What is due care?

Businesses that handle customer’s personal data could be in violation of the law, but they may not realize this, as demonstrated in The Guess case. This misinformation could result from the large gaps in lawful computer crimes that are contained in the federal criminal code as well as specific states’ criminal laws. State and federal criminal statutes are unable to change to properly prosecute crimes that are in light of the rapid advancements that is used in information technology. Information security professionals and companies are likely to find no guidance in statutes and criminal codes to avoid accidentally breaching the law when is about protecting their customers and their personal information.

There isn’t a lot of guidelines for businesses to follow in staying clear of civil or criminal liability , or hefty settlements with the FTC It is important to examine how legal standards were developed in the first place. Legal standards are created by focusing on due care which is the standard of standard of care that a normal person would exercise under similar or similar situations. The failure to take due care is the equivalent of showing negligence. Businesses who exhibit negligence with regard to their security procedures can be liable to fines, lawsuits, and other penalties, while those who practice due diligence should generally be shielded from punishments.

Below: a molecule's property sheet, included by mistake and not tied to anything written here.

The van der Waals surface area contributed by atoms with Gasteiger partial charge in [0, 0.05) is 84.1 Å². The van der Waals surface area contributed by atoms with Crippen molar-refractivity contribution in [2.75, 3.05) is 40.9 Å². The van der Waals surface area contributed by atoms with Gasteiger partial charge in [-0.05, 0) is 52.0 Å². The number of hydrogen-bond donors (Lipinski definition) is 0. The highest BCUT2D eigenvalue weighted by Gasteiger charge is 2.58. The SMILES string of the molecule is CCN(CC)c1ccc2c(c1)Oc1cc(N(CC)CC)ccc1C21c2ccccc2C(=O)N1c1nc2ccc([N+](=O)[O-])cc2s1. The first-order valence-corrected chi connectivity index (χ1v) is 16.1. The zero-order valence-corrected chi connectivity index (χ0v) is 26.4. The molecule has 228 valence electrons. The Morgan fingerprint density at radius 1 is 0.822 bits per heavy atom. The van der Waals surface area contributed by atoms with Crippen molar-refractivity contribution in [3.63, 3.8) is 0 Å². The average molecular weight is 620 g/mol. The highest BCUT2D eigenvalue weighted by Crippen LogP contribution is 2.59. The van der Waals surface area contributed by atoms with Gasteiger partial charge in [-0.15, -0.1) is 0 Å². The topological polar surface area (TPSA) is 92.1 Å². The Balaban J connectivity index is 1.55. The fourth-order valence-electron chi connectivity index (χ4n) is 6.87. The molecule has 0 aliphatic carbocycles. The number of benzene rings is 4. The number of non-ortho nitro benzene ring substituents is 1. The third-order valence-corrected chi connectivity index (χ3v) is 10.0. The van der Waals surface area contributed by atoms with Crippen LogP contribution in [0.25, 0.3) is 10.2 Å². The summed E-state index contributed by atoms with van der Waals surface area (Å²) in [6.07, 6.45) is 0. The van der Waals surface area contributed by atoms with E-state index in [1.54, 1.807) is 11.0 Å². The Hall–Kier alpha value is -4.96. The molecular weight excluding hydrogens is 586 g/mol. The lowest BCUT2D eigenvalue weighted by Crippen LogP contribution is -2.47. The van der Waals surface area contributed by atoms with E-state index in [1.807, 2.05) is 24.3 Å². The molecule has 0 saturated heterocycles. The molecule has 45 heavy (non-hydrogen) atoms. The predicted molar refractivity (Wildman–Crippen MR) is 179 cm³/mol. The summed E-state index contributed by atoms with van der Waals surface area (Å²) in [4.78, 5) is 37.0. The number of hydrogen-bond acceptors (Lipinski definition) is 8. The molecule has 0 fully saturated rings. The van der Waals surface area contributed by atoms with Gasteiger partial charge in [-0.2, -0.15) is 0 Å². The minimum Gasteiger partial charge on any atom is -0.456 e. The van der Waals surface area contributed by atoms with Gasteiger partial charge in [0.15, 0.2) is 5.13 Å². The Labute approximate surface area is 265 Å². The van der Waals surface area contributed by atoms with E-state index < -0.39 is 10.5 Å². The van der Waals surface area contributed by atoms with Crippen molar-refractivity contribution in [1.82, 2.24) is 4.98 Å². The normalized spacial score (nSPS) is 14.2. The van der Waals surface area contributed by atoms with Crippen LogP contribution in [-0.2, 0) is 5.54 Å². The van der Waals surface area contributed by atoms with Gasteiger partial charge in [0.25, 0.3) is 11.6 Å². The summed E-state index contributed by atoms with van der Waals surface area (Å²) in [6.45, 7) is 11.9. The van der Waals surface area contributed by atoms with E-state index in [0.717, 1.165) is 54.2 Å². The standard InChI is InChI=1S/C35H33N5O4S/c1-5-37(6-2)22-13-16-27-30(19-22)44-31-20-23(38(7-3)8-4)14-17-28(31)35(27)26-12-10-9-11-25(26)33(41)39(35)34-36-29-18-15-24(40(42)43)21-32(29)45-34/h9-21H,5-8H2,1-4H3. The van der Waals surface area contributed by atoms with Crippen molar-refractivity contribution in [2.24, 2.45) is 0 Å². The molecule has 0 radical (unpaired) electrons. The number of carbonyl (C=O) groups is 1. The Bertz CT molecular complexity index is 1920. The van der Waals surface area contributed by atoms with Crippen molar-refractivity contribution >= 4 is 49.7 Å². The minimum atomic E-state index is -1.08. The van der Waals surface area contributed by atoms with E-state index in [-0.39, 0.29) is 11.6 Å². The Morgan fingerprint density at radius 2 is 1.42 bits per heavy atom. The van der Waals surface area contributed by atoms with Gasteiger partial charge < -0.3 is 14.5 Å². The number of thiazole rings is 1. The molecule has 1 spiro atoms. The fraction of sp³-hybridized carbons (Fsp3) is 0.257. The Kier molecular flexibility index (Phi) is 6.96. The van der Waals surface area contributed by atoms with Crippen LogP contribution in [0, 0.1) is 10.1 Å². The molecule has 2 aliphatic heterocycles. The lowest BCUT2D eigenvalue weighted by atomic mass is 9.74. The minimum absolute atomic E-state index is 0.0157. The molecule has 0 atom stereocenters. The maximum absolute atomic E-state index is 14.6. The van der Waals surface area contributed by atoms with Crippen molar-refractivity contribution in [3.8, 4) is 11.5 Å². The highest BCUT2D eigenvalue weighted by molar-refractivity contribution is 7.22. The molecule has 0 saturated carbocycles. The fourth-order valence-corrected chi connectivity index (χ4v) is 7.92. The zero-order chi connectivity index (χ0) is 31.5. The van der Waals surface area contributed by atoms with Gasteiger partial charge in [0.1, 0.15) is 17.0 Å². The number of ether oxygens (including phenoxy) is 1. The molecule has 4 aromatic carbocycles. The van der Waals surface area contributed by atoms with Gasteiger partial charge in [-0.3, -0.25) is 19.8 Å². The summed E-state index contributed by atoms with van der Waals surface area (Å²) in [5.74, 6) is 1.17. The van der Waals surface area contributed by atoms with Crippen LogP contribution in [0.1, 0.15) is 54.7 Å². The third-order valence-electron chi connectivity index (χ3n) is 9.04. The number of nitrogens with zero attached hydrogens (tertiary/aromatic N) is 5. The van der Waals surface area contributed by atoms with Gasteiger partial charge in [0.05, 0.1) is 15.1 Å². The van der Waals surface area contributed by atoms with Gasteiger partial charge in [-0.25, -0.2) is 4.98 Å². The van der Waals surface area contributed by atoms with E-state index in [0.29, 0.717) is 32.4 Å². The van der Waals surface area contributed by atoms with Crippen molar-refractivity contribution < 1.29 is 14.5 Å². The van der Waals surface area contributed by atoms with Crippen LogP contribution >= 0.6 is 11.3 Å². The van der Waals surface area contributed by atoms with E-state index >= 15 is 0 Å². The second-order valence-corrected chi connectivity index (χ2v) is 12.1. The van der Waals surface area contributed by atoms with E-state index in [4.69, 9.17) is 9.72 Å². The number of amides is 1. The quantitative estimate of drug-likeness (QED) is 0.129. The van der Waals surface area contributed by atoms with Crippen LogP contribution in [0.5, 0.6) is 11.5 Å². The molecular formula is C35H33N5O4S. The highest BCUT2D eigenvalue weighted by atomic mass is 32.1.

Where can I find Due Care Security of Information Best Practices

Businesses looking to learn more about proper information security practices should look no further to two of the major federal laws that govern the protection of personal information of customers: HIPAA and GLBA. Although both HIPAA and GLBA have enacted more than just privacy regulations, each have created extensive guidance from regulators regarding security measures to protect customers’ information. The rules for HIPAA are known as”the Final Security Rule and those for GLBA are known by the Interagency Guidelines.